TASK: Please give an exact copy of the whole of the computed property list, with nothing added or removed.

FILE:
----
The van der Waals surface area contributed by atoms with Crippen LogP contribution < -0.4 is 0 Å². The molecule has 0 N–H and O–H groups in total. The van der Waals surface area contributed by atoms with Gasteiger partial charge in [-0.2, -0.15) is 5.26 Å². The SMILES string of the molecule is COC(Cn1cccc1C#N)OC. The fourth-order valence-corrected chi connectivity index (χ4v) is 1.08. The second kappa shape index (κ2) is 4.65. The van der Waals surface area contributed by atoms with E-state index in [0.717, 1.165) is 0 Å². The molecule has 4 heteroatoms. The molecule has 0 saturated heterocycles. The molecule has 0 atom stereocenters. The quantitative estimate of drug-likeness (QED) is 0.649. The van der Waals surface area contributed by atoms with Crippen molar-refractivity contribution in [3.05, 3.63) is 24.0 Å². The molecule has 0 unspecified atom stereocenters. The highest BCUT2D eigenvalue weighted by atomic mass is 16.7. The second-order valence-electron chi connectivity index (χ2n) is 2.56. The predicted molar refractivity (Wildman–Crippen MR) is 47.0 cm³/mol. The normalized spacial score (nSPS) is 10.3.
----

The van der Waals surface area contributed by atoms with Crippen LogP contribution < -0.4 is 0 Å². The molecule has 0 N–H and O–H groups in total. The van der Waals surface area contributed by atoms with Gasteiger partial charge in [-0.2, -0.15) is 5.26 Å². The SMILES string of the molecule is COC(Cn1cccc1C#N)OC. The fourth-order valence-corrected chi connectivity index (χ4v) is 1.08. The second kappa shape index (κ2) is 4.65. The van der Waals surface area contributed by atoms with E-state index in [0.717, 1.165) is 0 Å². The molecule has 4 heteroatoms. The molecule has 0 saturated heterocycles. The molecule has 0 atom stereocenters. The quantitative estimate of drug-likeness (QED) is 0.649. The van der Waals surface area contributed by atoms with Crippen molar-refractivity contribution in [3.05, 3.63) is 24.0 Å². The molecule has 0 unspecified atom stereocenters. The highest BCUT2D eigenvalue weighted by atomic mass is 16.7. The second-order valence-electron chi connectivity index (χ2n) is 2.56. The predicted molar refractivity (Wildman–Crippen MR) is 47.0 cm³/mol. The normalized spacial score (nSPS) is 10.3.